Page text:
Calendar of Events

Programs take place in the museum unless otherwise specified. Click here for public tour registration.
Highlights Tours | Thursdays–Sundays, 12:30 & 2pm
Family Tour: Eyes on Art | Every Second Saturday, 12:15pm

Oct
28
Fri
Member Tour | Beyond Death
Oct 28 @ 11:00 am – 12:00 pm
Member Tour | Beyond Death

Halloween comes but once a year – start the scary season off right with a tour of spiritual, surreal, and supernatural artwork. We will take you through our galleries and beyond the beyond in this special tour focused entirely on traditions of death, burial, and the afterlife. Availability is limited. Email invitations will be sent with registration links.

Oct
29
Sat
Member Tour | Beyond Death
Oct 29 @ 11:00 am – 12:00 pm
Member Tour | Beyond Death

Halloween comes but once a year – start the scary season off right with a tour of spiritual, surreal, and supernatural artwork. We will take you through our galleries and beyond the beyond in this special tour focused entirely on traditions of death, burial, and the afterlife. Availability is limited. Email invitations will be sent with registration links.

Dec
26
Mon
Highlights Tour
Dec 26 @ 2:00 pm – 3:00 pm
Highlights Tour

A docent guided tour of collection highlights. Availability is limited to 15 participants and advance registration is recommended. A face mask/covering is encouraged. Same-day admission is included in the price of your tour ticket. 

Jan
26
Thu
Panel Discussion: The Art of Flameworking
Jan 26 @ 6:00 pm – 7:00 pm
Panel Discussion: The Art of Flameworking

Stigmatized by its associations with cannabis, flameworked glass has been almost completely left out of the broader discussion surrounding the contemporary glass art movement. Recent public policy shifts and greater inclusivity within the glass art community are turning the tide, bringing long-overdue recognition to the contributions of flameworkers. Brandy Culp, curator of Fired Up: Glass Today, moderates a discussion between artists David Colton, Kim Thomas, Carmen Lozar, and Curator of Postwar and Contemporary Glass at the Corning Museum of Glass Susie Silbert about the history, artistry, and everadvancing technology of flameworking to shed light on this historically under-appreciated technique. Listen as some of the major voices in contemporary flameworking reflect on the art form’s journey from scientific laboratories and underground studios to the mainstream art world. Free with required registration.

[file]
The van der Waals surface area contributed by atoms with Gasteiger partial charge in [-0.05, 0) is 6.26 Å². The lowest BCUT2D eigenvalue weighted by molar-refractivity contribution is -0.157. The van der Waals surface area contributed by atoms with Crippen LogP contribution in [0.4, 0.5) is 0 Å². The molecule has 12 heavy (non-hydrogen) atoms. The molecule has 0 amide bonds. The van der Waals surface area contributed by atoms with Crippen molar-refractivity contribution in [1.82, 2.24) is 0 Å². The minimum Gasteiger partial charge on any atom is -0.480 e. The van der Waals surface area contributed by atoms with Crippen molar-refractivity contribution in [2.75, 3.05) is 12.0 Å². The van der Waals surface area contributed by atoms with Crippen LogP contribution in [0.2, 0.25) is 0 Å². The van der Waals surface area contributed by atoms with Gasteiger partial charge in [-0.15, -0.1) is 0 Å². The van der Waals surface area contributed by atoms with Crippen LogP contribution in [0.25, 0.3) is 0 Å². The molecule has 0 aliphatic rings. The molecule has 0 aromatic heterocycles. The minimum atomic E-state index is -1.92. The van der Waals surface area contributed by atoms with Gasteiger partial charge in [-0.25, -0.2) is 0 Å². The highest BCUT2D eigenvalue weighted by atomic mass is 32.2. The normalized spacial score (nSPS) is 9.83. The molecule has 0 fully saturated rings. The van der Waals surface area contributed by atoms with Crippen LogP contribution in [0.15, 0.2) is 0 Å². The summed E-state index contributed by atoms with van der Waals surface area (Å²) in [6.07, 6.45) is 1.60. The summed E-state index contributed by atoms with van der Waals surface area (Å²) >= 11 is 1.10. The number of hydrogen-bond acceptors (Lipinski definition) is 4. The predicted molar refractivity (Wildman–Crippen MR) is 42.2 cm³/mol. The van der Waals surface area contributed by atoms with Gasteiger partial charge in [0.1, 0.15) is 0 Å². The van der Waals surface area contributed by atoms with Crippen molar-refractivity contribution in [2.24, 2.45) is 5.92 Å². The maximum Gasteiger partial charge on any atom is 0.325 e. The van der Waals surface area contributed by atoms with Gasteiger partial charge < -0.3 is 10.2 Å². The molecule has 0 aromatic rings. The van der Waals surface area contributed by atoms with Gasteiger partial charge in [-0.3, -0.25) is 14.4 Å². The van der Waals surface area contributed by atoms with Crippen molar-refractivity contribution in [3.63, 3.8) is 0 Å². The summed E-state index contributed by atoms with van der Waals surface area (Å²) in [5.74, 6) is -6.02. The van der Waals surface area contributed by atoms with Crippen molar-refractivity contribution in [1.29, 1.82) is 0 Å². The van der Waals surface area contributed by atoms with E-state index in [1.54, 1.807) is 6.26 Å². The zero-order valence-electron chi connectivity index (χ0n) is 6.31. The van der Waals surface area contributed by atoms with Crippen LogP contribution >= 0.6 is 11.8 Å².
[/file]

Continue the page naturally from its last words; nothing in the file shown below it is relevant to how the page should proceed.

Feb
3
Fri
Highlights Tour
Feb 3 @ 12:30 pm – 1:30 pm
Highlights Tour

A docent guided tour of collection highlights. Availability is limited to 15 participants and advance registration is recommended. A face mask/covering is encouraged. Same-day admission is included in the price of your tour ticket. 

Feb
9
Thu
Highlights Tour
Feb 9 @ 2:00 pm – 3:00 pm
Highlights Tour

A docent guided tour of collection highlights. Availability is limited to 15 participants and advance registration is recommended. A face mask/covering is encouraged. Same-day admission is included in the price of your tour ticket. 

The Pennington Lecture with Dr. Jelani Cobb | The Half-Life of Freedom: Race and Justice in America Today
Feb 9 @ 5:00 pm
The Pennington Lecture with Dr. Jelani Cobb | The Half-Life of Freedom: Race and Justice in America Today

In-person tickets have SOLD OUT. Register for the live stream to attend the lecture via Zoom.

5pm reception, 6pm lecture—In museum & virtual 
Jelani Cobb, PhD, is an expert on how race, politics, history, and popular culture intersect in America. Author of the highly acclaimed book The Substance of Hope: Barack Obama and the Paradox of Progress, Cobb also writes about police brutality, voter access, racial discord, and partisan polarization and eloquently explores how the past looms in our contemporary societal landscape and how we can collectively push toward a more equitable America. Jelani Cobb discusses the complex dynamics of race and racism in America, to clarify them and inspire his audience to collective activism with the goal of achieving equity in the form of genuine democracy. He shows us that not only are the levers of justice in our hands, but we can move them in the direction we see fit.